Europe was a very different place in the Middle Ages, between the sixth and 15th centuries, from the collapse of the Roman Empire to the dawn of the Renaissance.
Many regard this as the Dark Ages—a time in Europe of famine, plague and constant war. Yet medieval Europe was also a time of scientific and artistic awakening. Magnificent castles and cathedrals were built. Trade began to expand. Crusades, new trade routes, and the dawn of the great age of exploration broadened knowledge.
Luckily for visitors today, many of Europe’s medieval treasures remain remarkably intact. The vast majority are now carefully protected. Uncovering these exquisite towns and cities, their art and their museums is a chance to peel back layers and layers of history and immerse yourself in a different age.
Here are nine of the most beautiful medieval cities in Europe to visit.
Bruges enjoyed its heyday as a sophisticated trading center between the 12th and 15th centuries, falling into decline by the early 19th century. Its subsequent revival as one of the best-preserved medieval towns in Europe has been dramatic.
The medieval heart of dreamy Bruges is easy to explore. Cobbled lanes lined with centuries-old, whitewashed houses lead to flower-filled squares, while a web of tranquil canals crisscrosses the city. A cruise on one of these is a wonderful way to take it all in.
But don’t miss the 15th-century Belfort, or Belfry, Bruges’ distinctive bell tower. It’s 366 steps to the top, but the views are worth the effort. The tower overlooks the Markt square, which has held a produce market since the 10th century.
Today, the square is lined with colorful, gabled houses, many of them the former homes of the city’s guilds. They’re now converted into restaurants where you can tuck into moules et frites—mussels and fries.
For a gorier immersion in medieval history, visit the Torture Museum on Wollestraat. Fittingly, it’s housed in the cellar of a medieval prison. It’s fascinating, but not for sensitive souls.
Bologna has many nicknames, from La Grassa (“the fat one”, inspired by the city’s rich food culture) to La Dotta, meaning “the educated one”, related to the fact that the university here was founded in 1088. But perhaps the name that best reflects the city’s medieval history is La Rossa, or “the red one”, which refers to the ubiquitous terracotta brickwork throughout the ancient center.
Here, you’ll find an enchanting tangle of narrow alleys opening onto grand, cobbled squares. The Basilica di San Petronio, on Piazza Maggiore, is one of the most impressive churches, not least because work on it began in the late 14th century and it’s still not finished today. Look at the two-tone façade and you’ll quickly see that it’s asymmetrical.
The Piazza Maggiore itself is little changed since its construction in the 15th century. Lined by palatial, porticoed buildings, this impressive square is always busy with buskers and entertainers.
Even more iconic are Bologna’s two red-brick towers, the Torre degli Asinelli, built by the Asinelli family in the decade between 1109 and 1119. Today, the towers are alarmingly off-kilter, the taller of the two, at 318 feet high, the tallest medieval leaning tower in the world, tilting some seven feet to one side. With a head for heights, and a degree of stamina, you can still climb up the 498 steps to the top.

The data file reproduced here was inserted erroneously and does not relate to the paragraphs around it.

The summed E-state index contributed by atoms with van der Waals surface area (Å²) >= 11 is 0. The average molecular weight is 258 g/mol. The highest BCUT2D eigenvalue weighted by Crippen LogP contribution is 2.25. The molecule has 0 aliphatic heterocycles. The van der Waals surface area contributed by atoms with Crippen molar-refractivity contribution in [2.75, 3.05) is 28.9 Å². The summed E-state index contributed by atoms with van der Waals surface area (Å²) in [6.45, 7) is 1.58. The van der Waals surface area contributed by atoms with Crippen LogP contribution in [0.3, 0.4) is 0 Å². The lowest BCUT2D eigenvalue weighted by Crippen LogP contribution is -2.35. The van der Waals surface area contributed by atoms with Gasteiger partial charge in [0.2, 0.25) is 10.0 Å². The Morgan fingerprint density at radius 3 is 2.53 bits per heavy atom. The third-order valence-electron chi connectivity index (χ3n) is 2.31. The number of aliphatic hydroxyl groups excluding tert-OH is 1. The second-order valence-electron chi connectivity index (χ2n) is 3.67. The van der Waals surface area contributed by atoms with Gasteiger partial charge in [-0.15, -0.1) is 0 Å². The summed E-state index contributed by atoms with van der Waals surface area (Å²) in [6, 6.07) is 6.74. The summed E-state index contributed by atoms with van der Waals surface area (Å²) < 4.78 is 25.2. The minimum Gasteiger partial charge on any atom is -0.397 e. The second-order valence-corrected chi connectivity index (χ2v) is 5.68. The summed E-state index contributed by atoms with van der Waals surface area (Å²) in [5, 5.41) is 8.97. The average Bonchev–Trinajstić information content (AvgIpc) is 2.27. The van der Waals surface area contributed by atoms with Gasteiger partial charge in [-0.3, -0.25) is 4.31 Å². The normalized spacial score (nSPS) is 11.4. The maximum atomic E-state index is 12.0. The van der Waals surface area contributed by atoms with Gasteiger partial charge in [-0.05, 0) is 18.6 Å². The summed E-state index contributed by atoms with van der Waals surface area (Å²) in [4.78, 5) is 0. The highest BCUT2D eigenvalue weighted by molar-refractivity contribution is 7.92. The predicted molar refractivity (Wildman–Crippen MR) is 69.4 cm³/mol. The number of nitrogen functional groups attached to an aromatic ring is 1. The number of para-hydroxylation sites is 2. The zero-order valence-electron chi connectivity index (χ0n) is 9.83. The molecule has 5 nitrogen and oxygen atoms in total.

San Gimignano, Italy
Basking in the rolling vineyards of Tuscany, San Gimignano, one of the finest medieval towns in Europe, is a startling sight. As you approach, you’ll see 14 towers piercing the skyline like early skyscrapers. The towers were built around the 12th and 13th centuries, and originally there were 72 of them. Why? Because having a tower taller than that of your neighbor was a status symbol.
While you’re wandering around the ancient streets, visit the inside of the Collegiata, the cathedral. The frescoes here date back to the 13th century and are absolutely dazzling, depicting scenes from the Old and New Testaments.
Honey-colored Mdina is known as the “Silent City” thanks to the peace and quiet of its narrow alleys and the lack of cars. The aristocratic town, once the capital of Malta, perches on a hilltop encircled by protective ramparts.
The cluster of buildings inside range from medieval to Baroque, although Mdina was founded by the Romans much earlier. Inside the walls is an architectural treasure trove of monasteries, churches, cathedrals, and grand old mansions.
Many of these mansions were built by wealthy families in the Middle Ages and remain almost unchanged. One of the most beautiful is Palazzo Falson, home of the late philanthropist Olaf Gollchar. A tour reveals the palace’s chapel, kitchens, library and serene courtyard.
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Walled Obidos, perched on a hilltop just over an hour’s drive from Lisbon, was founded in 308 BC. What you see today is mainly the medieval section, carefully preserved and encircled by crenelated ramparts that snake over the hillside, topped by a tall, imposing castle.
Clustered inside the walls is a jumble of whitewashed houses and old churches with warm, terracotta roof tiles, some of the buildings adorned with jaunty colors of blue and yellow.
One of the most beautiful places in Portugal, Obidos is a place to lose yourself; to wander the streets, peeking into the Igreja de Santa Maria church to admire the beautiful 17th-century azulejos tiles.
Climb up the stairs at Porta da Vila or the 13th-century castle, which is now a luxury hotel, and stroll the mile-long circumference of the walls, built by the Moors between the seventh and 11th centuries.
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Wandering through the medieval heart of Estonia’s compact capital is akin to stepping into a fairy tale. Tallinn is one of the most immaculately preserved medieval cities in Europe, with its winding, cobbled lanes, crooked, half-timbered houses, and ancient squares. The whole of the center is protected by UNESCO as a World Heritage Site.
Wander around the ramparts from Hellemann Tower and gaze down over the rooftops for perspective. Back in the center, Raekoja Plats, or Town Hall Square, is overlooked by the magnificent Gothic Town Hall, which now contains a medieval museum, giving you an insight into life some 700 years ago.